The previous steps require a deep understanding of patient population and a highly sophisticated view of the effectiveness of interventions. To truly maximize the impact, certain questions need to be asked after every interaction: Who is responding? How are they responding? What intervention is the most effective in this exact situation? What should be changed? What situations are not appropriately addressed by the set of interventions currently available?

Determining the answer to these questions on a regular basis is not trivial. Thankfully, with today’s artificial intelligence (AI) and machine learning capabilities, these questions can be answered and immediately included in future recommendations. An AI platform can analyze the patient population, perform the predictions, make recommendations, and analyze the results of those recommendations on a near real-time basis. By leveraging an AI platform, you can drastically increase the effectiveness and efficiency of a medication adherence program, and significantly increase patient engagement.

Key Takeaway: To optimize the overall program, a system should be leveraged that can learn from every interaction and constantly adjust the intervention recommended. This will help continue to increase the effectiveness of the program, and attain most impactful results.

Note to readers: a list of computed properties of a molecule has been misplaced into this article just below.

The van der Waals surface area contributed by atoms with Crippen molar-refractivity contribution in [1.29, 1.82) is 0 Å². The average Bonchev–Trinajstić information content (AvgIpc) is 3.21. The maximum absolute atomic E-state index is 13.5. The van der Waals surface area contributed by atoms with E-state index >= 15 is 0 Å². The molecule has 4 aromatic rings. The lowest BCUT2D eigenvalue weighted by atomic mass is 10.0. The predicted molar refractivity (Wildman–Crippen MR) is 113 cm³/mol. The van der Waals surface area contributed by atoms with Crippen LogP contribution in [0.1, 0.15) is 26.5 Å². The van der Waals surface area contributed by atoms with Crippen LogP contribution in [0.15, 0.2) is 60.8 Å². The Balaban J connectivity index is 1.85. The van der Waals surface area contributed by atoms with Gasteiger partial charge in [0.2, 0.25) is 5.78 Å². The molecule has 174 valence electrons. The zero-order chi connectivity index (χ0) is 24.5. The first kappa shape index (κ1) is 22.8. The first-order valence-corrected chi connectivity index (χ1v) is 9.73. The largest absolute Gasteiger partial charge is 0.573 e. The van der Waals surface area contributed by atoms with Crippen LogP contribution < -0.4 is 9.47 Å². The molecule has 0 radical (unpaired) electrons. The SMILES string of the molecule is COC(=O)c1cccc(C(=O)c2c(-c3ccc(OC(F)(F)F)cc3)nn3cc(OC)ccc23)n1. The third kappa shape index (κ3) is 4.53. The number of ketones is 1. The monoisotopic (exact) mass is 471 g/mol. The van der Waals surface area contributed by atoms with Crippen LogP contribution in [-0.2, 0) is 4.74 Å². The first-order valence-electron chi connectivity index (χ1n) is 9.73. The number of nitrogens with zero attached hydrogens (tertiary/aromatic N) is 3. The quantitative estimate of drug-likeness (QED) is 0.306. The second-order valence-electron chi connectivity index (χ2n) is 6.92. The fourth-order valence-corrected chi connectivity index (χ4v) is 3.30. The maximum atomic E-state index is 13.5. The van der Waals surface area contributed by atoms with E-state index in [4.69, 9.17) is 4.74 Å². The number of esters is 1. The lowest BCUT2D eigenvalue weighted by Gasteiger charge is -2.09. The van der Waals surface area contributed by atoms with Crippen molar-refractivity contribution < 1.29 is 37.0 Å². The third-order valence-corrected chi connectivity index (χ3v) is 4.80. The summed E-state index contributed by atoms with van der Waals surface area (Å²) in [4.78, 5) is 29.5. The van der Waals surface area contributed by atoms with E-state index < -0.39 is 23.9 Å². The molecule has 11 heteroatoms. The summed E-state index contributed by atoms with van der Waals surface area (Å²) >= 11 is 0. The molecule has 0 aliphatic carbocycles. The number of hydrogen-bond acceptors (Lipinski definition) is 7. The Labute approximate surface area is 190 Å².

Conclusion

When put all together, managing the dozens of individual contracts, measures, patient populations, and results is daunting. However, utilizing an artificial intelligence platform that automatically prioritizes patients for specific interventions can increase results, improve reimbursement, and ensure desired patient outcomes. AI applies a deep understanding of specific populations to improve interventions on an ongoing basis. It also applies continuous learning to further refine recommendations, and increase overall impact.

To learn more about AllazoHealth’s AI technology and how it can help drive maximum total pharmacy reimbursements, contact us today.